These dimensions remain constant through each of the other size tube segments, 14 Fr-24 Fr, as the drawings illustrate. Only the outside diameters and inside diameters change. Regarding these outside diameters, the 14 Fr tube segment (FIG. 17) is also slightly elliptical, but the rest of the tube segment sizes are circular.
While preferred embodiments of the invention have been described, it should be understood that the invention is not so limited and modifications may be made without departing from the invention. The scope of the invention is defined by the appended claims, and all devices that come within the meaning of the claims, either literally or by equivalence, are intended to be embraced therein.
|Cited Patent||Filing date||Publication date||Applicant||Title|
|US3915171 *||Jun 6, 1974||Oct 28, 1975||Dennis William Shermeta||Gastrostomy tube|
|US4356824 *||Jul 30, 1980||Nov 2, 1982||Vazquez Richard M||Multiple lumen gastrostomy tube|
|US4543089 *||Mar 8, 1984||Sep 24, 1985||Gerald Moss||Gastrointestinal feeding and aspirating device for use in treating patients|
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|9||Brochure entitled, Bard® Silicone PEGs, Bard® Guidewire System & Ponsky™ "Pull" PEG, 1 page, published by Bard.|
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|11||*||Brochure entitled, Innovation is Back, AMT Presents . . . P.R.G. Gastrostomy Feeding Systems, 1 page, published by Applied Medical Technology.|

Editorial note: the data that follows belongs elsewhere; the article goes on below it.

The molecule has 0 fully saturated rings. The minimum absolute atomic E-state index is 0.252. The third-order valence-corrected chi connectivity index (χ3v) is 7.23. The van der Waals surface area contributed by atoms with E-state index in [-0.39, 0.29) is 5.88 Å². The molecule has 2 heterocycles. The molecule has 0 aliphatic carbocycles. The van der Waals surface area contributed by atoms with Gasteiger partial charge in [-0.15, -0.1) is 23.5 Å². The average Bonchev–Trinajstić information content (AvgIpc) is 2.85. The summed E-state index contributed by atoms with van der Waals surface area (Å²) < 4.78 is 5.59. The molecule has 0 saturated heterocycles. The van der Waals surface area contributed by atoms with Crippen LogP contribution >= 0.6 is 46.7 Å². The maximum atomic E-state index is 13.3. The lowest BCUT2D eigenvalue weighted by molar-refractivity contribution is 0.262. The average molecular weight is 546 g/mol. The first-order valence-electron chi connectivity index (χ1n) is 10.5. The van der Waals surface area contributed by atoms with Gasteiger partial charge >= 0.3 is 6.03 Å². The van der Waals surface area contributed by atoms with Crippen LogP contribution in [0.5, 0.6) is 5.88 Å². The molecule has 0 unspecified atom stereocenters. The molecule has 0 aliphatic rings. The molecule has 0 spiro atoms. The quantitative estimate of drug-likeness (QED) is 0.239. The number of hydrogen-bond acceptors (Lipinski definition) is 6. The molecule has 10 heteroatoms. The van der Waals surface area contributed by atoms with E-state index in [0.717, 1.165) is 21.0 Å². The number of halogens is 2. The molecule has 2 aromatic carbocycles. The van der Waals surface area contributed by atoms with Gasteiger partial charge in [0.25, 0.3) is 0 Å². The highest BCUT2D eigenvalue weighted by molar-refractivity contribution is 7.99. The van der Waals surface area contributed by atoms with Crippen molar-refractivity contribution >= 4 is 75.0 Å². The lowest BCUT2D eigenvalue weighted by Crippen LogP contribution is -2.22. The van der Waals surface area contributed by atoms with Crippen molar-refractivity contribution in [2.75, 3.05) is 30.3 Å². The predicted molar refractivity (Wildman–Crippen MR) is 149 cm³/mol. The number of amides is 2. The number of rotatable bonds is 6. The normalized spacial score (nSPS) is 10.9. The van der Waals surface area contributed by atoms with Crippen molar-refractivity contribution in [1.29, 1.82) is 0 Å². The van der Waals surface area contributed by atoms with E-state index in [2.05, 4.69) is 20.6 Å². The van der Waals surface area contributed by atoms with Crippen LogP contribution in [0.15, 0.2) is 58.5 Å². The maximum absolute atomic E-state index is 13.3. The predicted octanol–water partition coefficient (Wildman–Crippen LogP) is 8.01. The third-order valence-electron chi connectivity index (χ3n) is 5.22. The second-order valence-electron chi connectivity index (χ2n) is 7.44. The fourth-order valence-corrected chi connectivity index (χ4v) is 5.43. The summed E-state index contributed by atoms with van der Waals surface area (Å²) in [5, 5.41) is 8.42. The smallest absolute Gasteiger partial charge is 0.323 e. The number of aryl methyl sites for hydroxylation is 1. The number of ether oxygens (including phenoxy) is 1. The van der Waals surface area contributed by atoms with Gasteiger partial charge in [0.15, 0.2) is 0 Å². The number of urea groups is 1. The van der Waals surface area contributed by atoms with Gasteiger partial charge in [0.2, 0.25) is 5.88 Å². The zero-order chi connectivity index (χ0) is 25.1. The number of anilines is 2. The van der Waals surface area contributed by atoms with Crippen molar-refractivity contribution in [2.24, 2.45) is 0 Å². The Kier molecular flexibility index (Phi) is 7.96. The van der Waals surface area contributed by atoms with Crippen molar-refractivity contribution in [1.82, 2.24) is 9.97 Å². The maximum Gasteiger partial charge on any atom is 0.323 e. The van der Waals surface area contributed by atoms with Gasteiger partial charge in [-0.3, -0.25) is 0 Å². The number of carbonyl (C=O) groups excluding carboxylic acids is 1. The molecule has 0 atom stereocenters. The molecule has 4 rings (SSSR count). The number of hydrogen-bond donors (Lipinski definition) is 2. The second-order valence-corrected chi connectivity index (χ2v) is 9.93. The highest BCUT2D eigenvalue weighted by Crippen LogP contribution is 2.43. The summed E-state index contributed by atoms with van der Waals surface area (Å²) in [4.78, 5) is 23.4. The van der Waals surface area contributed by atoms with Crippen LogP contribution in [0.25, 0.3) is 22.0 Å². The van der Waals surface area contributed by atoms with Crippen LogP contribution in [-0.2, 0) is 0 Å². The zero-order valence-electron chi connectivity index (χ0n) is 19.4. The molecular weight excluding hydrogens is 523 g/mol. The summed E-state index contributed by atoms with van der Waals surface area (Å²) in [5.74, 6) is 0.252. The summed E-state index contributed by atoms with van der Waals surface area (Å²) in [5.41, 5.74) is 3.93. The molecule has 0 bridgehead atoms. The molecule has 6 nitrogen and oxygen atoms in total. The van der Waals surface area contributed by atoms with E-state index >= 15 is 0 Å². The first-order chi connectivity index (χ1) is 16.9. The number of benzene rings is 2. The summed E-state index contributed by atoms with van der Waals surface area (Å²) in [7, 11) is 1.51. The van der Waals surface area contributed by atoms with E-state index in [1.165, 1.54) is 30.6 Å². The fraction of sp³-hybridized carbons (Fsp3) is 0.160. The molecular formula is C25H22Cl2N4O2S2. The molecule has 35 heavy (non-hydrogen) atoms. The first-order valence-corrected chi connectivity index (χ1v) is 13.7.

|12||*||Brochure entitled, Introducing EntriStar Single Pass P.E.G./J, 3 pages, published by Sherwood Medical.|
|13||*||Brochure entitled, Polyurethane, Collapsibility, Locking Systems, Flexible Systems, 2 pages.|
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|U.S. Classification||604/93.01, 604/174, 604/500|
|International Classification||A61M25/00, A61J15/00|
|Cooperative Classification||A61J15/0061, A61J15/0026, A61J15/0073, A61J15/0015, A61M25/0069, A61M25/005, A61M25/0068, A61J15/0038, A61J15/0042, A61M2025/0233, A61M25/04, A61M2025/0073|
|European Classification||A61J15/00G, A61M25/00T10, A61J15/00P1A, A61J15/00P1A1, A61J15/00P1A1A|
|Feb 23, 1998||AS||Assignment|
Owner name: RADIUS INTERNATIONAL LIMITED PARTNERSHIP, ILLINOIS
Free format text: ASSIGNMENT OF ASSIGNORS INTEREST;ASSIGNOR:QUINN, DAVID G.;REEL/FRAME:009013/0643
Effective date: 19980218
|Apr 24, 2001||CC||Certificate of correction|
|Oct 27, 2003||FPAY||Fee payment|
Year of fee payment: 4
|Oct 26, 2007||FPAY||Fee payment|
Year of fee payment: 8
|Oct 26, 2011||FPAY||Fee payment|
Year of fee payment: 12